Digital Imaging and Communications in Medicine (DICOM)is an application layer network protocol for the transmission of medical images, waveform and accompanying information. DICOM was originally developed by the National Electrical Manufacturers Association (NEMA) and the American College of Radiology for computerized axial tomography (CAT) and magnetic resonance imaging (MRI) scan images. It is now controlled by the DICOM Standards Committee and supports a wide range of medical images across the fields of radiology, cardiology, pathology and dentistry. DICOM uses TCP/IP as the lower-layer transport protocol.
With the introduction of computed tomography (CT) followed by other digital diagnostic imaging modalities in the 1970's, and the increasing use of computers in clinical applications, the American College of Radiology (ACR) and the National Electrical Manufacturers Association (NEMA) recognized the emerging need for a standard method for transferring images and associated information between devices manufactured by various vendors. These devices produce a variety of digital image formats. 
The American College of Radiology (ACR) and the National Electrical Manufacturers Association (NEMA) formed a joint committee in 1983 to develop a standard to:
- Promote communication of digital image information, regardless of device manufacturer
- Facilitate the development and expansion of picture archiving and communication systems (PACS) that can also interface with other systems of hospital information
- Allow the creation of diagnostic information data bases that can be interrogated by a wide variety of devices distributed geographically.
This standard, designated DICOM, embodies a number of major enhancements to previous versions of the ACR-NEMA Standard:
a. It is applicable to a networked environment. The ACR-NEMA Standard was applicable in a point to point environment only; for operation in a networked environment a Network Interface Unit (NIU) was required. DICOM supports operation in a networked environment using the industry standard networking protocol TCP/IP.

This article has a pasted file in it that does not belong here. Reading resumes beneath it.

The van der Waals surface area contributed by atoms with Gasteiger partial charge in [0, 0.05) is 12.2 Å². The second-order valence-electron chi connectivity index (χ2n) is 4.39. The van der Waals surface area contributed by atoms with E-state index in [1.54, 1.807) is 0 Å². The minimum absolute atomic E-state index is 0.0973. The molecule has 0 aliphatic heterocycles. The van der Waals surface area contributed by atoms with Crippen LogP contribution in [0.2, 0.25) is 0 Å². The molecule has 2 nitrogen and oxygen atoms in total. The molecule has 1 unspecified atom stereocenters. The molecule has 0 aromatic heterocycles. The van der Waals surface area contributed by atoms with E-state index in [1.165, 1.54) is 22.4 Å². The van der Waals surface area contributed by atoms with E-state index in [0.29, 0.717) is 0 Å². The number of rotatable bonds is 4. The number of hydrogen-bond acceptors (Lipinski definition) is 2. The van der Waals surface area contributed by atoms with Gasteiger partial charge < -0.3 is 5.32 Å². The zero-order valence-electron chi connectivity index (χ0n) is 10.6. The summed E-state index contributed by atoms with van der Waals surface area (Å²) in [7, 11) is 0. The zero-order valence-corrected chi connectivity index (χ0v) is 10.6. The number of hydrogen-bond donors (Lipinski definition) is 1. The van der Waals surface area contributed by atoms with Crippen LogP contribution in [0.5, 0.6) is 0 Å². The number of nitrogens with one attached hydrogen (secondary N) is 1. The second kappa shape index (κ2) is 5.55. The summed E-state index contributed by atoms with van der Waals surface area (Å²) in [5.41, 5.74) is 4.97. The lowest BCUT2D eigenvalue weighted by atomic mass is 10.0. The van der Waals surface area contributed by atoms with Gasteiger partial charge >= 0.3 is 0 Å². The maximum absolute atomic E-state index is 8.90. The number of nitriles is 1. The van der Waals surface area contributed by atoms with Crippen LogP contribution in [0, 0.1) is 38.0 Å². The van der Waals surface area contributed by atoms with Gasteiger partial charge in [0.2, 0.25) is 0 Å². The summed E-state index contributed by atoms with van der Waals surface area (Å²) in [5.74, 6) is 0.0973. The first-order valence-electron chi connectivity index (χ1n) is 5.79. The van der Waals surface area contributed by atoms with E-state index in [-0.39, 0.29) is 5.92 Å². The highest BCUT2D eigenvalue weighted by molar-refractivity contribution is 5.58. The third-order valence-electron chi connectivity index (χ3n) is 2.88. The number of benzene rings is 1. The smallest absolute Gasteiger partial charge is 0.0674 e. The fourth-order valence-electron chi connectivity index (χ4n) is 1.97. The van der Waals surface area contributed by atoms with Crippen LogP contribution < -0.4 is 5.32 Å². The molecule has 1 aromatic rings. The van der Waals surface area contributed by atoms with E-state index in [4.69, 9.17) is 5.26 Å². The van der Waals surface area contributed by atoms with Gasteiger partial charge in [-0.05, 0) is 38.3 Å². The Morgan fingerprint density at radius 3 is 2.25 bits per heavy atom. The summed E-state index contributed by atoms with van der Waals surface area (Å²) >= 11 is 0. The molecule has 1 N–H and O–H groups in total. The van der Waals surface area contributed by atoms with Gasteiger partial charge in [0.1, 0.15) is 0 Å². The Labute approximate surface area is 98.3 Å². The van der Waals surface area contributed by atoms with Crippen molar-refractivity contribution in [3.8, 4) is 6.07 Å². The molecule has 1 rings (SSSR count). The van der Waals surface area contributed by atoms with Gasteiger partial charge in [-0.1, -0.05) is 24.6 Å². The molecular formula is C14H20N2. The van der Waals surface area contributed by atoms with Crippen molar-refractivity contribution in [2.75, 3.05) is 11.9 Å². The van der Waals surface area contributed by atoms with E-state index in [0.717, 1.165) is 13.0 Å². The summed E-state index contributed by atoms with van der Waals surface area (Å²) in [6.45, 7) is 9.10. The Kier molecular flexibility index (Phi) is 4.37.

b. It is applicable to an off-line media environment. The ACR-NEMA Standard did not specify a file format or choice of physical media or logical filesystem. DICOM supports operation in an off-line media environment using industry standard media such as CD-R and MOD and logical filesystems such as ISO 9660 and PC File System (FAT16).
c. It specifies how devices claiming conformance to the Standard react to commands and data being exchanged. The ACR-NEMA Standard was confined to the transfer of data, but DICOM specifies, through the concept of Service Classes, the semantics of commands and associated data.
d. It specifies levels of conformance. The ACR-NEMA Standard specified a minimum level of conformance. DICOM explicitly describes how an implementor must structure a Conformance Statement to select specific options.
e. It is structured as a multi part document. This facilitates evolution of the Standard in a rapidly evolving environment by simplifying the addition of new features. ISO directives which define how to structure multi part documents have been followed in the construction of the DICOM Standard.
f. It introduces explicit Information Objects not only for images and graphics but also for waveforms, reports, printing, etc.
g. It specifies an established technique for uniquely identifying any Information Object. This facilitates unambiguous definitions of relationships between Information Objects as they are acted upon across the network.
- ↑ Whatis.com. "DICOM". March 2011. http://whatis.techtarget.com/definition/DICOM-Digital-Imaging-and-Communications-in-Medicine
- ↑ DICOM, National Electrical Manufacturers Association (NEMA), Digital Imaging and Communications in Medicine (DICOM, 2008